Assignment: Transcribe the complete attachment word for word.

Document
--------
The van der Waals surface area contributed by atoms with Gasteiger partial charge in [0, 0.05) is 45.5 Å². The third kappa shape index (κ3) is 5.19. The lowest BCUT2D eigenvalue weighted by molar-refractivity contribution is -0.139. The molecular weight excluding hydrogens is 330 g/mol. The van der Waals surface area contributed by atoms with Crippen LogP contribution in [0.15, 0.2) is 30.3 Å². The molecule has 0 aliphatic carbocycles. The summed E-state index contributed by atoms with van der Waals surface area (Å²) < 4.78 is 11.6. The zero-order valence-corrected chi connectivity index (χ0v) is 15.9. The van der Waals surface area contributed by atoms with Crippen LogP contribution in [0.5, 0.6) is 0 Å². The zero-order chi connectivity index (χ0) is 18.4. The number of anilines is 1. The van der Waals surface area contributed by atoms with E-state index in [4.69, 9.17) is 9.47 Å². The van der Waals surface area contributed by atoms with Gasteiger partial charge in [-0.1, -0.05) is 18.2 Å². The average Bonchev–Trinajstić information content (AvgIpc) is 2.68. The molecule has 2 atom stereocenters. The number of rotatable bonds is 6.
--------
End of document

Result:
The van der Waals surface area contributed by atoms with Gasteiger partial charge in [0, 0.05) is 45.5 Å². The third kappa shape index (κ3) is 5.19. The lowest BCUT2D eigenvalue weighted by molar-refractivity contribution is -0.139. The molecular weight excluding hydrogens is 330 g/mol. The van der Waals surface area contributed by atoms with Crippen LogP contribution in [0.15, 0.2) is 30.3 Å². The molecule has 0 aliphatic carbocycles. The summed E-state index contributed by atoms with van der Waals surface area (Å²) < 4.78 is 11.6. The zero-order valence-corrected chi connectivity index (χ0v) is 15.9. The van der Waals surface area contributed by atoms with Crippen LogP contribution in [0.5, 0.6) is 0 Å². The zero-order chi connectivity index (χ0) is 18.4. The number of anilines is 1. The van der Waals surface area contributed by atoms with E-state index in [4.69, 9.17) is 9.47 Å². The van der Waals surface area contributed by atoms with Gasteiger partial charge in [-0.1, -0.05) is 18.2 Å². The average Bonchev–Trinajstić information content (AvgIpc) is 2.68. The molecule has 2 atom stereocenters. The number of rotatable bonds is 6.